It was a moment to take off the masks, but it’s surprising how many resisted doing that. Sarah, the girl who doesn’t do Christmas, calls nobody. There was never a question about who Chuck would call.
Sarah: So, uh, Ned let everyone call their loved ones. That was pretty smart to call me. Protect our cover.
Chuck: Yeah, well, you are my girlfriend. Sort of.
Sarah: So does that mean your offer still stands for Christmas?
Chuck: See? I knew you could be heart-warmed. [Chuckles] I actually, um… I have something for you. I was gonna give it to you tomorrow, but considering the circumstances, I kind of want to give it to you today.
Sarah: Chuck, we’re gonna get out of here. We’ll be fine, I promise. [Sarah sees the bracelet.] Wow. That’s beautiful!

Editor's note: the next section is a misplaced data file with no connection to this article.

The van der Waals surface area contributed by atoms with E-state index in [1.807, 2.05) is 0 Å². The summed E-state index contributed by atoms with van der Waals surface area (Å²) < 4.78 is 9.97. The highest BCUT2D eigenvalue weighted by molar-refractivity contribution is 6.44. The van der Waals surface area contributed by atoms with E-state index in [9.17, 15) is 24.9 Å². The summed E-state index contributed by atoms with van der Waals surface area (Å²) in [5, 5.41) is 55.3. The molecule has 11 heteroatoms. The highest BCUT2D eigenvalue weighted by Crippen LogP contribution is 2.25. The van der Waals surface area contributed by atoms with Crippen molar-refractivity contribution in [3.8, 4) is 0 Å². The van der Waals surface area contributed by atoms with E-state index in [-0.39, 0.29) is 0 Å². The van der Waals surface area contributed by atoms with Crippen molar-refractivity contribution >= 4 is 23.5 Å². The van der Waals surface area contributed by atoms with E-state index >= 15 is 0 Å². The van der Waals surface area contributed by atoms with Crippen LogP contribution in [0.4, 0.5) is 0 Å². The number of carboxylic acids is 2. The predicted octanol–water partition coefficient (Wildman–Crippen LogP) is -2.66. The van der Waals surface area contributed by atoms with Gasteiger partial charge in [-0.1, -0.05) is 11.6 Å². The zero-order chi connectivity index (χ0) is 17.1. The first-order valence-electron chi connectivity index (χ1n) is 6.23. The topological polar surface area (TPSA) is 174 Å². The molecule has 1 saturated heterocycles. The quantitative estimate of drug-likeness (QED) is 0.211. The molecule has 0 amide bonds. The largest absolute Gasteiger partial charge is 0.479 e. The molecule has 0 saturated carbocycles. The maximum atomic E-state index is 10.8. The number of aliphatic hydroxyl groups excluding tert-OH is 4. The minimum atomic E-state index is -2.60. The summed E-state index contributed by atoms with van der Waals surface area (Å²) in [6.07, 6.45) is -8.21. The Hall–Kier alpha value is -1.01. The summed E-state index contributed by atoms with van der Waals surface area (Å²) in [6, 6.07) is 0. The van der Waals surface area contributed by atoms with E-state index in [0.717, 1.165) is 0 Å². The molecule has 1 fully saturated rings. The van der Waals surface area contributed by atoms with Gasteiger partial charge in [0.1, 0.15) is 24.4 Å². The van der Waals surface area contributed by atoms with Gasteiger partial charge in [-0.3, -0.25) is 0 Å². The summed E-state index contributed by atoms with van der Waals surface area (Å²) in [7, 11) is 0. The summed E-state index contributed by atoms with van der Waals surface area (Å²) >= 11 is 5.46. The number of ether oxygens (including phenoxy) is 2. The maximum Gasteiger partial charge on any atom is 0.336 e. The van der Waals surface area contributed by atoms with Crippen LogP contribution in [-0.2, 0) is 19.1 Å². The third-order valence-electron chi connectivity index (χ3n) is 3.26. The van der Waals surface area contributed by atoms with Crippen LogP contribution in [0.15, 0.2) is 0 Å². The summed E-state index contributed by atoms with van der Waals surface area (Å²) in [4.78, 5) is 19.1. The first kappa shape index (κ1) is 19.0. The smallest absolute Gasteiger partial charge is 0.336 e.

Chuck: It’s good luck. It was my mom’s charm bracelet. My dad gave it to her when Ellie was born.
Sarah: Oh, Chuck, I can’t take this. This is something real, something that you should give to a real girlfriend.
Chuck: I know.
It’s almost painful now, that Chuck and Sarah have to wear these disguises, these covers. Isn’t it? They may look like boyfriend and girlfriend, but they are not. They can’t be. Clearly, no matter how well they play the roles they’d much rather be the real thing. Both of them think they know precisely why they have to maintain the covers. It’s so Chuck and his family can be safe. It’s so Sarah can continue to protect him and Ellie and Devon and keep them safe from characters like…
Lt. Frank Mauser. Wow. It’s taken us this long to get to Mauser, played by Michael Rooker. He’s NOT a hostage negotiator, there to help resolve the situation. That too is a disguise. He’s the stranger whose come to reveal all the others and tear off their protective covers.